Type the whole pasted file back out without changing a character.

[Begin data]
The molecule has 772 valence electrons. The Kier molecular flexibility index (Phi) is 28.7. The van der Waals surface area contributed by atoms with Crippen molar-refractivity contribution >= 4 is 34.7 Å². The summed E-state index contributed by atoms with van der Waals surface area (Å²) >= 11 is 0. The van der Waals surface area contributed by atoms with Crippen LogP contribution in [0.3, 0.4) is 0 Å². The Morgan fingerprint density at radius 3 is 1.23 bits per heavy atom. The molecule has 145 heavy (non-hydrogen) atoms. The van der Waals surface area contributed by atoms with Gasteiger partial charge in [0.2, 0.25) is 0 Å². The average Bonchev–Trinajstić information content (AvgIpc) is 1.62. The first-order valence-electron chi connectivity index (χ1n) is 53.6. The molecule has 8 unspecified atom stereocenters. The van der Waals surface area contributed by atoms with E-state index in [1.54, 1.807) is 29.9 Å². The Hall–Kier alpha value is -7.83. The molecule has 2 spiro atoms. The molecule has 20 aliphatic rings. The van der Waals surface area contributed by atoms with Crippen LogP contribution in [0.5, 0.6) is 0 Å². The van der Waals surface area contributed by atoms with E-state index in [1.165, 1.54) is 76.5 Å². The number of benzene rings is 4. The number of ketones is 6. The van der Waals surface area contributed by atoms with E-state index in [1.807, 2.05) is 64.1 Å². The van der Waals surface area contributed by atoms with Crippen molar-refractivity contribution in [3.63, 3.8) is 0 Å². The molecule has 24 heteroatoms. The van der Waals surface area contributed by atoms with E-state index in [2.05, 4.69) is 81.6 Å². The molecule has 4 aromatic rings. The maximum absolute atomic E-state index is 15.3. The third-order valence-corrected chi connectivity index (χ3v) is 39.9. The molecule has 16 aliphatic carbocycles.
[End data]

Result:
The molecule has 772 valence electrons. The Kier molecular flexibility index (Phi) is 28.7. The van der Waals surface area contributed by atoms with Crippen molar-refractivity contribution >= 4 is 34.7 Å². The summed E-state index contributed by atoms with van der Waals surface area (Å²) >= 11 is 0. The van der Waals surface area contributed by atoms with Crippen LogP contribution in [0.3, 0.4) is 0 Å². The Morgan fingerprint density at radius 3 is 1.23 bits per heavy atom. The molecule has 145 heavy (non-hydrogen) atoms. The van der Waals surface area contributed by atoms with Gasteiger partial charge in [0.2, 0.25) is 0 Å². The average Bonchev–Trinajstić information content (AvgIpc) is 1.62. The first-order valence-electron chi connectivity index (χ1n) is 53.6. The molecule has 8 unspecified atom stereocenters. The van der Waals surface area contributed by atoms with E-state index in [1.54, 1.807) is 29.9 Å². The Hall–Kier alpha value is -7.83. The molecule has 2 spiro atoms. The molecule has 20 aliphatic rings. The van der Waals surface area contributed by atoms with Crippen LogP contribution in [0.5, 0.6) is 0 Å². The van der Waals surface area contributed by atoms with E-state index in [1.165, 1.54) is 76.5 Å². The number of benzene rings is 4. The number of ketones is 6. The van der Waals surface area contributed by atoms with E-state index in [1.807, 2.05) is 64.1 Å². The van der Waals surface area contributed by atoms with Crippen molar-refractivity contribution in [3.63, 3.8) is 0 Å². The molecule has 24 heteroatoms. The van der Waals surface area contributed by atoms with E-state index in [2.05, 4.69) is 81.6 Å². The molecule has 4 aromatic rings. The maximum absolute atomic E-state index is 15.3. The third-order valence-corrected chi connectivity index (χ3v) is 39.9. The molecule has 16 aliphatic carbocycles.